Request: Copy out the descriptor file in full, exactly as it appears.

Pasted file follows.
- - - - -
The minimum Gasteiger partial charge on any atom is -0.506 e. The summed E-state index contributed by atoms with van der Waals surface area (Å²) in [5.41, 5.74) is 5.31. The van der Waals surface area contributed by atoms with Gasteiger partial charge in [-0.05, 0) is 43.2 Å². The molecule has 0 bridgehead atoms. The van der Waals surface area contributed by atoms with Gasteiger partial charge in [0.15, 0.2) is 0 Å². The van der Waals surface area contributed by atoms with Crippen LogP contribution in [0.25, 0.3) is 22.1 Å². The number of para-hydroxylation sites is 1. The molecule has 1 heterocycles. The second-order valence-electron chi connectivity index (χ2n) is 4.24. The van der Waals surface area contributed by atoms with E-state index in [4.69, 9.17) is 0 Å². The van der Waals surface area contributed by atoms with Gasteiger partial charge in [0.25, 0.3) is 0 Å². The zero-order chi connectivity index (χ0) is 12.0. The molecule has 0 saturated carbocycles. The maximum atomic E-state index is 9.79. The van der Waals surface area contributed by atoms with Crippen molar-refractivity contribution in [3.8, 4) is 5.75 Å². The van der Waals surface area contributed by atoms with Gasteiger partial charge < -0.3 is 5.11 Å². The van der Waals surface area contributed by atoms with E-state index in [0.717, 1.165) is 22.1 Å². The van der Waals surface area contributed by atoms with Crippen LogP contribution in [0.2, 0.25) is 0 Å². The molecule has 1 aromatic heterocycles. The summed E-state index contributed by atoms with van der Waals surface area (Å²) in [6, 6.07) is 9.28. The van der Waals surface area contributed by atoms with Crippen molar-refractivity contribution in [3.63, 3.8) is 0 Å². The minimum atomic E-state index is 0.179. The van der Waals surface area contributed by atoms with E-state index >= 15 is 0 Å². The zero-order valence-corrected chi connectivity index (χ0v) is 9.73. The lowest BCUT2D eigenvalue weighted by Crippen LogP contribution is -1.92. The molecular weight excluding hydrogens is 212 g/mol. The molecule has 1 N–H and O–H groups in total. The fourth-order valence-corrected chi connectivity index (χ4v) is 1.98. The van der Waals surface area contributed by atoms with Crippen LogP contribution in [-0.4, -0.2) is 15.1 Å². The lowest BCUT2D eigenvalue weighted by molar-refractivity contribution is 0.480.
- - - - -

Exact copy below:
The minimum Gasteiger partial charge on any atom is -0.506 e. The summed E-state index contributed by atoms with van der Waals surface area (Å²) in [5.41, 5.74) is 5.31. The van der Waals surface area contributed by atoms with Gasteiger partial charge in [-0.05, 0) is 43.2 Å². The molecule has 0 bridgehead atoms. The van der Waals surface area contributed by atoms with Gasteiger partial charge in [0.15, 0.2) is 0 Å². The van der Waals surface area contributed by atoms with Crippen LogP contribution in [0.25, 0.3) is 22.1 Å². The number of para-hydroxylation sites is 1. The molecule has 1 heterocycles. The second-order valence-electron chi connectivity index (χ2n) is 4.24. The van der Waals surface area contributed by atoms with E-state index in [4.69, 9.17) is 0 Å². The van der Waals surface area contributed by atoms with Gasteiger partial charge in [0.25, 0.3) is 0 Å². The zero-order chi connectivity index (χ0) is 12.0. The molecule has 0 saturated carbocycles. The maximum atomic E-state index is 9.79. The van der Waals surface area contributed by atoms with Crippen molar-refractivity contribution in [3.8, 4) is 5.75 Å². The van der Waals surface area contributed by atoms with Gasteiger partial charge < -0.3 is 5.11 Å². The van der Waals surface area contributed by atoms with E-state index in [0.717, 1.165) is 22.1 Å². The van der Waals surface area contributed by atoms with Crippen LogP contribution in [0.2, 0.25) is 0 Å². The molecule has 1 aromatic heterocycles. The summed E-state index contributed by atoms with van der Waals surface area (Å²) in [6, 6.07) is 9.28. The van der Waals surface area contributed by atoms with Crippen molar-refractivity contribution in [3.63, 3.8) is 0 Å². The minimum atomic E-state index is 0.179. The van der Waals surface area contributed by atoms with E-state index >= 15 is 0 Å². The zero-order valence-corrected chi connectivity index (χ0v) is 9.73. The lowest BCUT2D eigenvalue weighted by Crippen LogP contribution is -1.92. The molecular weight excluding hydrogens is 212 g/mol. The molecule has 1 N–H and O–H groups in total. The fourth-order valence-corrected chi connectivity index (χ4v) is 1.98. The van der Waals surface area contributed by atoms with Crippen LogP contribution in [-0.4, -0.2) is 15.1 Å². The lowest BCUT2D eigenvalue weighted by molar-refractivity contribution is 0.480.